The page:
Why Kanye's Relationship With Donda Was More Important Than You Realized

This content was paid for by Netflix and created by Nicki Swift.

It's no secret that Kanye West always had a special relationship with his mother. Ye's newest album, "Donda 2," is the second consecutive one he's named after the late, great Donda West. But even as outspoken as the musician has been about how important his mother was to him, the absolute power and poise that she brought to his life simply has to be seen to be believed.

Luckily, thanks to the first act of "Jeen-yuhs: A Kanye Trilogy," titled "Vision," fans can finally discover just how much of an impact Donda West had on her son at a very pivotal time in his early career. Directed by Coodie & Chike, the documentary takes audiences all the way back to Ye's earliest days forming beats for and with other artists, all while desperately working to secure his own recording contract as a rapper.

This intimate, never-before-seen footage was initially recorded by Coodie, aka Clarence Simmons Jr., after he got a firsthand glimpse of Kanye West's talents and determination to succeed before anyone ever knew his name. The film follows Kanye as he moves to the East Coast to produce music for New York City artists, pitching his own songs along the way, and after experiencing a few crushing letdowns, he returns home to Chicago where he gets a confidence boost that changes everything.

Right time, right place, right words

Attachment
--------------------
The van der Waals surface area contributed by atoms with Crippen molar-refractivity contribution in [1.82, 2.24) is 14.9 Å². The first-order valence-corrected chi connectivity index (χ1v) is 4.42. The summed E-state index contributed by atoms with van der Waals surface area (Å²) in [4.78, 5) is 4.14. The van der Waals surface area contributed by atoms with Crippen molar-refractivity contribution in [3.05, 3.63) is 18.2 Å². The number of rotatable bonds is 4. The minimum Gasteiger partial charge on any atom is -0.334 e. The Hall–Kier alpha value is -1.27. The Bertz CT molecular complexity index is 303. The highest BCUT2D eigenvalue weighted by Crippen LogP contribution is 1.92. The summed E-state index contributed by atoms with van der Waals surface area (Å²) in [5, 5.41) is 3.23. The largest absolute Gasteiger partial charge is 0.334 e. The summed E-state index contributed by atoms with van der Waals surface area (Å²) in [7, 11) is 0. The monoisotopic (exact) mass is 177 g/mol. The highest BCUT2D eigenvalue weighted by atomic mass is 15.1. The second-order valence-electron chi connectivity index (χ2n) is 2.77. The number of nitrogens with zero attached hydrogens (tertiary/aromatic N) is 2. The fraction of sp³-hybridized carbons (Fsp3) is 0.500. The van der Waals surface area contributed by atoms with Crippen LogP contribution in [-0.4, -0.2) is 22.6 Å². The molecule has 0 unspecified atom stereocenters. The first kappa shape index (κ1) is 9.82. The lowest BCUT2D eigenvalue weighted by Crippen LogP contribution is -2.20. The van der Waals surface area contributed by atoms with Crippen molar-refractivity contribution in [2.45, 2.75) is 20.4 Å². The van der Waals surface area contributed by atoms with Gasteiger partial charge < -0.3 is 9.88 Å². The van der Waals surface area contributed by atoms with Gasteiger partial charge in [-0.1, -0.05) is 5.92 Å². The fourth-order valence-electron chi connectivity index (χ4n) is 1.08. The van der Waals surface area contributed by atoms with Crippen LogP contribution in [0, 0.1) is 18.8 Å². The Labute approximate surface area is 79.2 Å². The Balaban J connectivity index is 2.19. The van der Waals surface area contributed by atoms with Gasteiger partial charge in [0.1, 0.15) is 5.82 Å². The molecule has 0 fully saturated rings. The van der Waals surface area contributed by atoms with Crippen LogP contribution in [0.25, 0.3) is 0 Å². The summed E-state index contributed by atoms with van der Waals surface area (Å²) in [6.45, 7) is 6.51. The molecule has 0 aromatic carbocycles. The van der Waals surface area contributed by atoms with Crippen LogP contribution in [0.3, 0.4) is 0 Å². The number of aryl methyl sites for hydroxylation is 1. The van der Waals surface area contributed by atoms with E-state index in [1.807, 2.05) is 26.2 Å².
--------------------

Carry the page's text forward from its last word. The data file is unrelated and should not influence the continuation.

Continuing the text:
Throughout the film, the then-up-and-coming Kanye West often reveals how much of an influence his mother had on his rapping style, especially thanks to her own history as an English teacher and cultivating his obvious love of vocabulary (he even plays favorites with words, such as "fruition"). We also learn from fellow Chicago-based producer Dug Infinite, who was one of the artists who first taught Kanye how to record beats, that it was Donda herself who helped them form this critical connection. As Dug recalls amid a joyous reunion, Donda was his teacher at Chicago State and told him that her son had gotten some "equipment" and "needed to be in the mix."

From there, Ye went on to have a very fruitful career, creating the beats for tracks for a number of famous artists, from Jay-Z to DMX. But perhaps the most significant impact that Donda had on Kanye came when he was feeling a bit down and out after being unable to get a record deal in New York. After traveling back to Chicago for a seminar and enduring a surprising bit of beef with Dug himself, the film follows Kanye as he journeys to his mother's house and gets the pep talk of a lifetime.

Not only does she welcome him and his friends with open arms and start rhyming with her favorite lyrics from one of his songs, but she also reminds him exactly how much she believes in his talents. "Remember, everything you'd do, I'd say, 'That's a million dollars,'" she jokes. "You play tracks like Michael Jordan shoots free throws. Anybody who does something that much and that long and is that good, it's gotta pay off." And when Kanye expresses some concern that his outward confidence might be the thing that's holding him back, Donda gives him the ultimate emotional lift, saying that his enthusiasm for his own talents is spot-on. "You can't be a star and not be a star. You gotta have some oomph about you. ... I think the way you are, you handle yourself, is really just perfect."

Soon after, Kanye is shown returning to New York with his head held high, filming a game-changing television appearance and finally, finally signing his first record deal. If not for that one powerful conversation, things might have gone entirely differently for Ye's career.